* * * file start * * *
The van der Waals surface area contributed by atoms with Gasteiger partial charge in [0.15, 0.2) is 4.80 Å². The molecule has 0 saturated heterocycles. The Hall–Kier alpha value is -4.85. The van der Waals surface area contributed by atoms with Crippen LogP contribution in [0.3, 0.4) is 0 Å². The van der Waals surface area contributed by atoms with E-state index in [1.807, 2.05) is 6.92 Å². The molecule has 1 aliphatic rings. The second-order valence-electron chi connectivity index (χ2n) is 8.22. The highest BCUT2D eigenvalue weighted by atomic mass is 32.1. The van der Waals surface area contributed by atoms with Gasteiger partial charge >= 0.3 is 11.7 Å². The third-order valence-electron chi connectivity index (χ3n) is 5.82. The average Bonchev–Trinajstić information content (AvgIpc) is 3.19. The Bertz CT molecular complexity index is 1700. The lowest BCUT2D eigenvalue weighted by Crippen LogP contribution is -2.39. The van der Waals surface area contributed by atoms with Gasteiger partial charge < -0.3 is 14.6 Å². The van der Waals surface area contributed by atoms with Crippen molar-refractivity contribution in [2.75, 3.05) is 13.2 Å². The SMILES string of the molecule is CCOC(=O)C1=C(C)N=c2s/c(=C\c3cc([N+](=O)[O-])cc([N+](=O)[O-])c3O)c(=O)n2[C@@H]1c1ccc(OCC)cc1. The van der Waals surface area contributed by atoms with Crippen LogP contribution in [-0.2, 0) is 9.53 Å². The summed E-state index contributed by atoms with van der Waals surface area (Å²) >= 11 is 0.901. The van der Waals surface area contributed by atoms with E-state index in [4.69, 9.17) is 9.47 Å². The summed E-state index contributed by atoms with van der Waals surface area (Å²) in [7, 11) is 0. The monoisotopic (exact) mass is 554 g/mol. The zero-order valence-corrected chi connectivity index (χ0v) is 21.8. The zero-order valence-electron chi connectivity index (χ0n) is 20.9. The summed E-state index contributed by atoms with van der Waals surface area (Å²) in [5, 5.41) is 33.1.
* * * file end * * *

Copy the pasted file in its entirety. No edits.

The van der Waals surface area contributed by atoms with Gasteiger partial charge in [0.15, 0.2) is 4.80 Å². The molecule has 0 saturated heterocycles. The Hall–Kier alpha value is -4.85. The van der Waals surface area contributed by atoms with Crippen LogP contribution in [0.3, 0.4) is 0 Å². The van der Waals surface area contributed by atoms with E-state index in [1.807, 2.05) is 6.92 Å². The molecule has 1 aliphatic rings. The second-order valence-electron chi connectivity index (χ2n) is 8.22. The highest BCUT2D eigenvalue weighted by atomic mass is 32.1. The van der Waals surface area contributed by atoms with Gasteiger partial charge >= 0.3 is 11.7 Å². The third-order valence-electron chi connectivity index (χ3n) is 5.82. The average Bonchev–Trinajstić information content (AvgIpc) is 3.19. The Bertz CT molecular complexity index is 1700. The lowest BCUT2D eigenvalue weighted by Crippen LogP contribution is -2.39. The van der Waals surface area contributed by atoms with Gasteiger partial charge < -0.3 is 14.6 Å². The van der Waals surface area contributed by atoms with Crippen molar-refractivity contribution in [2.75, 3.05) is 13.2 Å². The SMILES string of the molecule is CCOC(=O)C1=C(C)N=c2s/c(=C\c3cc([N+](=O)[O-])cc([N+](=O)[O-])c3O)c(=O)n2[C@@H]1c1ccc(OCC)cc1. The van der Waals surface area contributed by atoms with Crippen LogP contribution in [-0.2, 0) is 9.53 Å². The summed E-state index contributed by atoms with van der Waals surface area (Å²) >= 11 is 0.901. The van der Waals surface area contributed by atoms with E-state index in [4.69, 9.17) is 9.47 Å². The summed E-state index contributed by atoms with van der Waals surface area (Å²) in [7, 11) is 0. The monoisotopic (exact) mass is 554 g/mol. The zero-order valence-corrected chi connectivity index (χ0v) is 21.8. The zero-order valence-electron chi connectivity index (χ0n) is 20.9. The summed E-state index contributed by atoms with van der Waals surface area (Å²) in [5, 5.41) is 33.1.